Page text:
Belding’s Reef Nature Preserve

Botanizers at Belding's Reef
Gart Bishop, Susan Belfey, Liz Mills, Richard Tarn, Clay Merrithew, Carli Leroux, Bev Schneider

Chance Harbour, Saint John County.  For more information about this Nature Trust site, go to: Beldings Reef Nature Preserve.

Photos and Text by E. Mills and B. Schneider

Our group of botanists met in the parking lot of the Seaside Baptist Church in Chance Harbour around 10:00 am, got organized and ventured off down the trail to the Lighthouse. Carli Leroux works with the Nature Trust and was our guide for the outing, which was intended as an inventory of the plant species contained in the Preserve.  The plants collected have been properly catalogued and are housed in the Connell Memorial Herbarium at the University of New Brunswick.  They are referred to as the Belding’s Reef Nature Preserve collection.

We decided to move as a group with each person collecting a different group of plants: shrubs, grasses, sedges, trees, flowering vascular plants, and ferns.   The trail meanders through 4 different habitats : mixed forest, shrubby forest edge, coastal edge, and rocky seeps.   Our path was a circuitous route following the designated trail going to the lighthouse and then returning on a power line trail back to the starting point.

Belding's Reef Nature Preserve Map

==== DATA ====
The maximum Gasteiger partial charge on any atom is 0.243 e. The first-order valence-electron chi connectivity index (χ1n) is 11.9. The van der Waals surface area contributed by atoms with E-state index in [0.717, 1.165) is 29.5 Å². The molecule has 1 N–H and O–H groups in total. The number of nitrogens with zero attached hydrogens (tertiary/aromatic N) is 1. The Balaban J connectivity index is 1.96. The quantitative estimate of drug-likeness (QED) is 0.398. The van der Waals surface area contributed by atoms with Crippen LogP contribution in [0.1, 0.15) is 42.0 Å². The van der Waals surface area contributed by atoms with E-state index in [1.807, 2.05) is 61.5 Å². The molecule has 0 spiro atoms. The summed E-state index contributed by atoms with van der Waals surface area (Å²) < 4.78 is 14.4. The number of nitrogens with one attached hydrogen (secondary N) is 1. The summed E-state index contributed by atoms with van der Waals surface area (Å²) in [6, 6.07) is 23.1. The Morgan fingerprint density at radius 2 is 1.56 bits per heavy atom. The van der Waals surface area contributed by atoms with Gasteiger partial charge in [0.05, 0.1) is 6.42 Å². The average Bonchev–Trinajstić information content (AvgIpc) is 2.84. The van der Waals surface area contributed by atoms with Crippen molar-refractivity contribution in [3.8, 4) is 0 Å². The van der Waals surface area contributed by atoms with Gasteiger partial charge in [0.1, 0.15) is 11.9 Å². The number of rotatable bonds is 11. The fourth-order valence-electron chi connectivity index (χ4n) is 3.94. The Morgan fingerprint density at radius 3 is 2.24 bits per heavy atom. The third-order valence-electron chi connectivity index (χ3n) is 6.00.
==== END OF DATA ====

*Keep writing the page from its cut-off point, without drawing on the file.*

Aerial view of Belding’s Reef Nature Preserve, showing trail followed by botany group.

We found there was not a lot of diversity in any of the designated plant collecting groups in these habitats.  However, one of the highlights was finding Sagina nodosa var. borealis.  This plant is not a plant common in New Brunswick and has been reported only from coastal habitats.

White flowers
Sagina nodosa var. borealis

Another remarkable find was the large patch of Myrica pensylvanica ( photo below) commonly known as bayberry. This not rare in New Brunswick but is found more often on the shores of Northumberland Strait. The patch we found was 1.5 meters in height and covered a large area on the top of the rocky ledges.

scenic with shrub
Botany group behind large patch of Bayberry (Myrica pensylvanica).

The vistas from the trail were eye candy and could be called “sights for sore eyes”. We did enjoy the outing and got a good sample of what is common on the Fundy coast of New Brunswick.

Advertisements